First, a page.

Recently, my family and I visited Capulin Volcano National Monument in northeastern New Mexico. We have visited Capulin as a family before, but this was the first time for my 5-year-old niece. This year, we took a scenic drive across Johnson Mesa from Raton, NM to the monument. After a picnic lunch, we walked the rim of the dormant volcano and enjoyed the views and the nature along the way.
Directions to the Volcano:
Capulin Volcano is located 33 miles east of Interstate 25 at Raton, NM, via US Highway 64/87. The entrance is on New Mexico Highway 325, 3 miles north of the town of Capulin. If you enter from the east on Highway 64/87, the monument is 58 miles west of Clayton, NM. There is no commercial, public transportation available to the park.
This time, we chose an alternate route. Few people take the 45 minute route of travel on NM highway 72 from Raton to Folsom and then NM 325 to the volcano. This is a beautiful summer drive, but may be closed in the winter. Allow extra time to negotiate the narrow roads. Some of the pavement is in poor condition, but the scenery more than makes up for the slower drive. From Raton, you will drive through a broad canyon on to Johnson Mesa, which is well over 8,000 feet. The top of the Mesa is a flat, grassy volcanic plateau. Look for grazing cattle and antelope, as well as abandoned and working ranches.
Johnson Mesa Stone Church:
Be sure to stop at the stone church on Johnson Mesa. St. John’s Methodist Episcopal Church was built by homesteaders over 100 years ago, and is still in use today. Step inside to sign the guest register. You can also view the cemetery across the road, where fifty-four people are known to be buried.
Folsom, New Mexico:
From the mesa, the road drops down into the Dry Cimarron River valley at Folsom. Take a tour through the Folsom Museum, which is open daily 10 a.m.-5 p.m. from Memorial through Labor Day weekends. The museum is open weekends only from May to September. The museum contains history of Folsom and the surrounding area, including a display about the Folsom Man, a discovery which predated the existence of man in the area by at least 10,000 years.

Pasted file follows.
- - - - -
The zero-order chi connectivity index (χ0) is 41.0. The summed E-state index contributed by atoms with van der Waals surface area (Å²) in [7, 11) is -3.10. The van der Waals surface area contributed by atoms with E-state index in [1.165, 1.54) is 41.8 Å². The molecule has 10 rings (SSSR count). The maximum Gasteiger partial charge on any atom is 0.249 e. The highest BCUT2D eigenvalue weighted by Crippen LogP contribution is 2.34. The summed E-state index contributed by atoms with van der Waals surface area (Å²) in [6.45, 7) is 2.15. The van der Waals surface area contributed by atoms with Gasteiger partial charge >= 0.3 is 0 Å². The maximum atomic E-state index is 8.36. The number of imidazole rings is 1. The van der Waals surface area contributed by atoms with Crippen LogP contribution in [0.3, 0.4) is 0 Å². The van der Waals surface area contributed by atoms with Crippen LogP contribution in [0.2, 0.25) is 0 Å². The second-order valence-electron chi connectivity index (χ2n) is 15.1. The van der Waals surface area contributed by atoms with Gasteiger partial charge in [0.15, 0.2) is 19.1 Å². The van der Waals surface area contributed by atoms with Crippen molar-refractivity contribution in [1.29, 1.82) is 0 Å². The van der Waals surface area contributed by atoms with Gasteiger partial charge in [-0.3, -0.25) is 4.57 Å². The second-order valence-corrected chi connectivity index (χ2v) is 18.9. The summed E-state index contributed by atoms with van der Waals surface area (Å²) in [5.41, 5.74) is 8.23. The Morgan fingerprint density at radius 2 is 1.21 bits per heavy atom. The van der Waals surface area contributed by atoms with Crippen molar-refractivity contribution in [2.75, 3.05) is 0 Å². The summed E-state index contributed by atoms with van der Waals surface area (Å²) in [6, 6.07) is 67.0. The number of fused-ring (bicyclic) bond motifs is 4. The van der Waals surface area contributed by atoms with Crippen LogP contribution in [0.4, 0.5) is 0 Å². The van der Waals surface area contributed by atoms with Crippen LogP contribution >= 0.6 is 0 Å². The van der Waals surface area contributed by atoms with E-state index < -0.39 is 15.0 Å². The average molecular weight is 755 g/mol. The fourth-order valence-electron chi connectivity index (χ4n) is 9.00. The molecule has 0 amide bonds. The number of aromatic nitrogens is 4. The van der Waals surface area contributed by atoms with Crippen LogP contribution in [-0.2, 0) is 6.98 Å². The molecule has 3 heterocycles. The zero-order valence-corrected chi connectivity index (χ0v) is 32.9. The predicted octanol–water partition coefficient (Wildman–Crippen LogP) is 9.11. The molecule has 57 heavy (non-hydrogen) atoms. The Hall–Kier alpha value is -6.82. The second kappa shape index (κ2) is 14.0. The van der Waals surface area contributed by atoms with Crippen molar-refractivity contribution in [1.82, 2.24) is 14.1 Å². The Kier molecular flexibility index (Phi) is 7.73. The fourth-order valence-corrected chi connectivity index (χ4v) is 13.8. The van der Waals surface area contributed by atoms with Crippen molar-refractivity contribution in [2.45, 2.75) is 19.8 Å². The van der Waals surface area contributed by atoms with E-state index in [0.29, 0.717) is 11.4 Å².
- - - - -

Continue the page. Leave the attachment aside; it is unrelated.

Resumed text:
Capulin Volcano National Park:
From the museum, the volcano is 8 miles south on NM 325. Stop at the Visitor’s Center for information and entrance. Parking at the top is limited, so the rangers regulate the number of vehicles that can enter at a time. Hopefully, your wait time will not be long. Enjoy the history in the visitor’s center while waiting.
You will then drive up a winding road around the volcano to the top. You will park on the lowest side of the crater. From there, you can walk a mile long trail around the rim of the dormant volcano, as well as take a trek to the center of the crater. Some areas are fairly steep, but there are many places to rest along the way. Around the rim, enjoy views of the surrounding area filled with lava flows, other mountains and volcanoes, small towns, and ranches.
Ladybugs Visit the Monument:
Keep your eyes open for thousands of ladybugs on the monument. This trip, the ladybugs were located at the highest point on the bushes and trees just off the trail. They migrate here on the winds and spend most of the winter atop the monument, leaving in February. It is a marvelous site that will leave you and your children amazed!
Upon leaving the monument, you can return the way you came, or continue on to the town of Capulin. Keep your eyes open for wildlife and cattle on the roads and enjoy the stunning settings created by the eruptions of the volcanoes many years ago.
My family and I will most definitely return to Capulin Monument in the future. The day was enjoyed by all, from my 85-year-old grandmother to my 5-year-old niece, and everyone in between!
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